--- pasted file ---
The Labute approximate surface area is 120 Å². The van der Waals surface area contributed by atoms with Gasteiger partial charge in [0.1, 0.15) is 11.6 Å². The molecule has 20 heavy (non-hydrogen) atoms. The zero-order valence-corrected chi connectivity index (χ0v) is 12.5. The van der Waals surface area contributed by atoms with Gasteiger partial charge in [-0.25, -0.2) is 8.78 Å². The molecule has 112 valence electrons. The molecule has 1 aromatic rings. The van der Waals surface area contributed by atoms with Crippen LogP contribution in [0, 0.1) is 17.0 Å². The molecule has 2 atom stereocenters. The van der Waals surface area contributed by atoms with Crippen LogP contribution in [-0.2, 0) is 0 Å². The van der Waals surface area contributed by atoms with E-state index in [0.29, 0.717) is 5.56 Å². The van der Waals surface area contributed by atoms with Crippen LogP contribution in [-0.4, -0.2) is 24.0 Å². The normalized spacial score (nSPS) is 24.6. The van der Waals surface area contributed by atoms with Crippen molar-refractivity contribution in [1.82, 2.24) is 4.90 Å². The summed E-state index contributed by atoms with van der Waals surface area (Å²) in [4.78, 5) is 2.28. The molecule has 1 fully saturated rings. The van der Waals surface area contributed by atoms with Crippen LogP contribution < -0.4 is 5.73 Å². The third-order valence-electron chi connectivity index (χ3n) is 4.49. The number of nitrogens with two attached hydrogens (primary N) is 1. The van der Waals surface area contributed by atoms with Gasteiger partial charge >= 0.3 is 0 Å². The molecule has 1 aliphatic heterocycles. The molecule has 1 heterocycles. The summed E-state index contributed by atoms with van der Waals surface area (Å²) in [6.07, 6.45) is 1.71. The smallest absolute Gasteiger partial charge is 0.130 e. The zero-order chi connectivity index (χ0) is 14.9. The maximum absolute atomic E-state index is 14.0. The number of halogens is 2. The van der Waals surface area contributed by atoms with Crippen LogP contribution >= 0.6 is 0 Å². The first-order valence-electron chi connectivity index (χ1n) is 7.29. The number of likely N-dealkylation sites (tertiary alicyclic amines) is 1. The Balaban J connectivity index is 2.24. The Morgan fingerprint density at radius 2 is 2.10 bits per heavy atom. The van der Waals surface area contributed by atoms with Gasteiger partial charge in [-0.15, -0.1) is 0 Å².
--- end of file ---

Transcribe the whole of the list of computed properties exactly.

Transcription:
The Labute approximate surface area is 120 Å². The van der Waals surface area contributed by atoms with Gasteiger partial charge in [0.1, 0.15) is 11.6 Å². The molecule has 20 heavy (non-hydrogen) atoms. The zero-order valence-corrected chi connectivity index (χ0v) is 12.5. The van der Waals surface area contributed by atoms with Gasteiger partial charge in [-0.25, -0.2) is 8.78 Å². The molecule has 112 valence electrons. The molecule has 1 aromatic rings. The van der Waals surface area contributed by atoms with Crippen LogP contribution in [0, 0.1) is 17.0 Å². The molecule has 2 atom stereocenters. The van der Waals surface area contributed by atoms with Crippen LogP contribution in [-0.2, 0) is 0 Å². The van der Waals surface area contributed by atoms with E-state index in [0.29, 0.717) is 5.56 Å². The van der Waals surface area contributed by atoms with Crippen LogP contribution in [-0.4, -0.2) is 24.0 Å². The normalized spacial score (nSPS) is 24.6. The van der Waals surface area contributed by atoms with Crippen molar-refractivity contribution in [1.82, 2.24) is 4.90 Å². The summed E-state index contributed by atoms with van der Waals surface area (Å²) in [4.78, 5) is 2.28. The molecule has 1 fully saturated rings. The van der Waals surface area contributed by atoms with Crippen LogP contribution < -0.4 is 5.73 Å². The third-order valence-electron chi connectivity index (χ3n) is 4.49. The number of nitrogens with two attached hydrogens (primary N) is 1. The van der Waals surface area contributed by atoms with Gasteiger partial charge >= 0.3 is 0 Å². The molecule has 1 aliphatic heterocycles. The molecule has 1 heterocycles. The summed E-state index contributed by atoms with van der Waals surface area (Å²) in [6.07, 6.45) is 1.71. The smallest absolute Gasteiger partial charge is 0.130 e. The zero-order chi connectivity index (χ0) is 14.9. The maximum absolute atomic E-state index is 14.0. The number of halogens is 2. The van der Waals surface area contributed by atoms with Crippen LogP contribution >= 0.6 is 0 Å². The first-order valence-electron chi connectivity index (χ1n) is 7.29. The number of likely N-dealkylation sites (tertiary alicyclic amines) is 1. The Balaban J connectivity index is 2.24. The Morgan fingerprint density at radius 2 is 2.10 bits per heavy atom. The van der Waals surface area contributed by atoms with Gasteiger partial charge in [-0.15, -0.1) is 0 Å².